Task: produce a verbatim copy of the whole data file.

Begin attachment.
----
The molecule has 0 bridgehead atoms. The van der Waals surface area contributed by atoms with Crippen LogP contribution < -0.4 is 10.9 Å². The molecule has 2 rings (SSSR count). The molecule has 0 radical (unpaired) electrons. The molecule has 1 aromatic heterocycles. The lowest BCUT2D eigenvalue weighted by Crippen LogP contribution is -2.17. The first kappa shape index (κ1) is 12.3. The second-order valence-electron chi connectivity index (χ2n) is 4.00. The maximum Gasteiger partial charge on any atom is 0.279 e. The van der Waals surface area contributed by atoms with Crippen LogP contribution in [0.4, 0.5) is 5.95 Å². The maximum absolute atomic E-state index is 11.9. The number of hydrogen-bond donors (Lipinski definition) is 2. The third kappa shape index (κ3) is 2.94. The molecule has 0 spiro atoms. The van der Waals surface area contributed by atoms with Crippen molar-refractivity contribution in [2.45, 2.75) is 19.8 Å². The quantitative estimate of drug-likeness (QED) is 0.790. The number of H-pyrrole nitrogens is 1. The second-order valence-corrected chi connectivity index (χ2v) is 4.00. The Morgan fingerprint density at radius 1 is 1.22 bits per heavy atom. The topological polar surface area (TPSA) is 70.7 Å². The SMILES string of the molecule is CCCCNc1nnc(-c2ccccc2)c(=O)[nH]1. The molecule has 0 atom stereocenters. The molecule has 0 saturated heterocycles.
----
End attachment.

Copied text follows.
The molecule has 0 bridgehead atoms. The van der Waals surface area contributed by atoms with Crippen LogP contribution < -0.4 is 10.9 Å². The molecule has 2 rings (SSSR count). The molecule has 0 radical (unpaired) electrons. The molecule has 1 aromatic heterocycles. The lowest BCUT2D eigenvalue weighted by Crippen LogP contribution is -2.17. The first kappa shape index (κ1) is 12.3. The second-order valence-electron chi connectivity index (χ2n) is 4.00. The maximum Gasteiger partial charge on any atom is 0.279 e. The van der Waals surface area contributed by atoms with Crippen LogP contribution in [0.4, 0.5) is 5.95 Å². The maximum absolute atomic E-state index is 11.9. The number of hydrogen-bond donors (Lipinski definition) is 2. The third kappa shape index (κ3) is 2.94. The molecule has 0 spiro atoms. The van der Waals surface area contributed by atoms with Crippen molar-refractivity contribution in [2.45, 2.75) is 19.8 Å². The quantitative estimate of drug-likeness (QED) is 0.790. The number of H-pyrrole nitrogens is 1. The second-order valence-corrected chi connectivity index (χ2v) is 4.00. The Morgan fingerprint density at radius 1 is 1.22 bits per heavy atom. The topological polar surface area (TPSA) is 70.7 Å². The SMILES string of the molecule is CCCCNc1nnc(-c2ccccc2)c(=O)[nH]1. The molecule has 0 atom stereocenters. The molecule has 0 saturated heterocycles.